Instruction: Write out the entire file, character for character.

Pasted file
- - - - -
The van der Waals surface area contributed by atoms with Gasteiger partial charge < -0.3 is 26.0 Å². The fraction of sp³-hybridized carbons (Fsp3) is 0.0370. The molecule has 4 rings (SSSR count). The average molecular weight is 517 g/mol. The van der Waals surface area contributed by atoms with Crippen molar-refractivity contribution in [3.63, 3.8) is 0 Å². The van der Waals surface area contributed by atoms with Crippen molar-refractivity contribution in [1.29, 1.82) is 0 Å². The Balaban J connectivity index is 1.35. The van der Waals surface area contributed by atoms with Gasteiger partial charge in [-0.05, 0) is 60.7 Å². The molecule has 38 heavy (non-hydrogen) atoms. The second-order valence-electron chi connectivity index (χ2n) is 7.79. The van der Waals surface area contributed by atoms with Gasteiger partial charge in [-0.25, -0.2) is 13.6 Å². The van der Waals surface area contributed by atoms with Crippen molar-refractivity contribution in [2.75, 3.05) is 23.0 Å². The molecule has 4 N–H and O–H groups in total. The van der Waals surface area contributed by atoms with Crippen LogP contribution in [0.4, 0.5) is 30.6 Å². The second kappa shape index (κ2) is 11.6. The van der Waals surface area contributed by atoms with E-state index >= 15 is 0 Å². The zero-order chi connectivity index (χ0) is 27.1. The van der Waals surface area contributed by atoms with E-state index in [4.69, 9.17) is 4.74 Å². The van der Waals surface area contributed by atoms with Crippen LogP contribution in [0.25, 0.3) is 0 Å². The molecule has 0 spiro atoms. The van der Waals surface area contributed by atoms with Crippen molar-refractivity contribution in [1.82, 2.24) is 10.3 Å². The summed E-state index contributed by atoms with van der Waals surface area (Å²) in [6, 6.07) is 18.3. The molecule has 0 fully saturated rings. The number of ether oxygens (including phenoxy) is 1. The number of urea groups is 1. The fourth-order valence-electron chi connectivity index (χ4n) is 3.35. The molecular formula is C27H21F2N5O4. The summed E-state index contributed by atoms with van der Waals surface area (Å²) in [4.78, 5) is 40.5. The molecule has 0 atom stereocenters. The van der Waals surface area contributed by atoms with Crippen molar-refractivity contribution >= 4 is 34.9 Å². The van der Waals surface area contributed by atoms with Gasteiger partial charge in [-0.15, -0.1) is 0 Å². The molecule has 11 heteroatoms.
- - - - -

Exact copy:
The van der Waals surface area contributed by atoms with Gasteiger partial charge < -0.3 is 26.0 Å². The fraction of sp³-hybridized carbons (Fsp3) is 0.0370. The molecule has 4 rings (SSSR count). The average molecular weight is 517 g/mol. The van der Waals surface area contributed by atoms with Crippen molar-refractivity contribution in [3.63, 3.8) is 0 Å². The van der Waals surface area contributed by atoms with Crippen molar-refractivity contribution in [1.29, 1.82) is 0 Å². The Balaban J connectivity index is 1.35. The van der Waals surface area contributed by atoms with Gasteiger partial charge in [-0.05, 0) is 60.7 Å². The molecule has 38 heavy (non-hydrogen) atoms. The second-order valence-electron chi connectivity index (χ2n) is 7.79. The van der Waals surface area contributed by atoms with Gasteiger partial charge in [-0.25, -0.2) is 13.6 Å². The van der Waals surface area contributed by atoms with Crippen molar-refractivity contribution in [2.75, 3.05) is 23.0 Å². The molecule has 4 N–H and O–H groups in total. The van der Waals surface area contributed by atoms with Crippen LogP contribution in [0.4, 0.5) is 30.6 Å². The second kappa shape index (κ2) is 11.6. The van der Waals surface area contributed by atoms with E-state index >= 15 is 0 Å². The zero-order chi connectivity index (χ0) is 27.1. The van der Waals surface area contributed by atoms with E-state index in [4.69, 9.17) is 4.74 Å². The van der Waals surface area contributed by atoms with Crippen LogP contribution in [0.25, 0.3) is 0 Å². The molecule has 0 spiro atoms. The van der Waals surface area contributed by atoms with Crippen molar-refractivity contribution in [1.82, 2.24) is 10.3 Å². The summed E-state index contributed by atoms with van der Waals surface area (Å²) in [6, 6.07) is 18.3. The molecule has 0 fully saturated rings. The number of ether oxygens (including phenoxy) is 1. The number of urea groups is 1. The fourth-order valence-electron chi connectivity index (χ4n) is 3.35. The molecular formula is C27H21F2N5O4. The summed E-state index contributed by atoms with van der Waals surface area (Å²) in [4.78, 5) is 40.5. The molecule has 0 atom stereocenters. The van der Waals surface area contributed by atoms with Crippen molar-refractivity contribution >= 4 is 34.9 Å². The van der Waals surface area contributed by atoms with Gasteiger partial charge in [-0.15, -0.1) is 0 Å². The molecule has 11 heteroatoms.